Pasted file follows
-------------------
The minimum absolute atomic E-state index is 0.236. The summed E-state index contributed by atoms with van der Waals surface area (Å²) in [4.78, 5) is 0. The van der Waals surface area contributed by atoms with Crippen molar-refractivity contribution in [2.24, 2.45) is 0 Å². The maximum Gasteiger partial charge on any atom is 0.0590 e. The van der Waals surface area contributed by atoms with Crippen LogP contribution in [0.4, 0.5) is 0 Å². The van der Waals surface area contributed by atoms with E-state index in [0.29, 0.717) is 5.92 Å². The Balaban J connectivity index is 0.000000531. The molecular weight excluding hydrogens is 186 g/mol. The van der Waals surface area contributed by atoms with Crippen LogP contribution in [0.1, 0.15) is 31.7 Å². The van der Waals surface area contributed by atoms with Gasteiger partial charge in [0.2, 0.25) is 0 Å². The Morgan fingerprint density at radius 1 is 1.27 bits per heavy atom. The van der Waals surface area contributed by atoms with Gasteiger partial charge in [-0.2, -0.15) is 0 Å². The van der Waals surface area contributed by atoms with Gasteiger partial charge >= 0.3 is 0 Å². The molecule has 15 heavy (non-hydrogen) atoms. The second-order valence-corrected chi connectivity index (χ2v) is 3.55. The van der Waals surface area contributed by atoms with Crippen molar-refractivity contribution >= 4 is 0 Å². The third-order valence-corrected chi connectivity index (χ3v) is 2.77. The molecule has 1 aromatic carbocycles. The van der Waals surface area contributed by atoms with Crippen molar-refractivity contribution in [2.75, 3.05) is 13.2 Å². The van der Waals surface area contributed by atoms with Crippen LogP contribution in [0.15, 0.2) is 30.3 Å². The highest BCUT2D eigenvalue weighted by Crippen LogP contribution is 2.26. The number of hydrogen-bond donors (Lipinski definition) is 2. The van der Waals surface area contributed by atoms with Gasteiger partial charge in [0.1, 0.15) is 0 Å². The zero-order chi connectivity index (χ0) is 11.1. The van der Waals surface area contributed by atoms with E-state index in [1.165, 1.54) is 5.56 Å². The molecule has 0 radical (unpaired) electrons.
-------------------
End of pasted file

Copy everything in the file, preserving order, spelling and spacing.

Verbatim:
The minimum absolute atomic E-state index is 0.236. The summed E-state index contributed by atoms with van der Waals surface area (Å²) in [4.78, 5) is 0. The van der Waals surface area contributed by atoms with Crippen molar-refractivity contribution in [2.24, 2.45) is 0 Å². The maximum Gasteiger partial charge on any atom is 0.0590 e. The van der Waals surface area contributed by atoms with Crippen LogP contribution in [0.4, 0.5) is 0 Å². The van der Waals surface area contributed by atoms with E-state index in [0.29, 0.717) is 5.92 Å². The Balaban J connectivity index is 0.000000531. The molecular weight excluding hydrogens is 186 g/mol. The van der Waals surface area contributed by atoms with Crippen LogP contribution in [0.1, 0.15) is 31.7 Å². The van der Waals surface area contributed by atoms with Gasteiger partial charge in [0.2, 0.25) is 0 Å². The Morgan fingerprint density at radius 1 is 1.27 bits per heavy atom. The van der Waals surface area contributed by atoms with Gasteiger partial charge in [-0.2, -0.15) is 0 Å². The van der Waals surface area contributed by atoms with Gasteiger partial charge >= 0.3 is 0 Å². The molecule has 15 heavy (non-hydrogen) atoms. The second-order valence-corrected chi connectivity index (χ2v) is 3.55. The van der Waals surface area contributed by atoms with Crippen molar-refractivity contribution >= 4 is 0 Å². The third-order valence-corrected chi connectivity index (χ3v) is 2.77. The molecule has 1 aromatic carbocycles. The van der Waals surface area contributed by atoms with Crippen molar-refractivity contribution in [2.75, 3.05) is 13.2 Å². The van der Waals surface area contributed by atoms with Crippen LogP contribution in [0.15, 0.2) is 30.3 Å². The highest BCUT2D eigenvalue weighted by Crippen LogP contribution is 2.26. The number of hydrogen-bond donors (Lipinski definition) is 2. The van der Waals surface area contributed by atoms with Gasteiger partial charge in [0.1, 0.15) is 0 Å². The zero-order chi connectivity index (χ0) is 11.1. The van der Waals surface area contributed by atoms with E-state index in [1.165, 1.54) is 5.56 Å². The molecule has 0 radical (unpaired) electrons.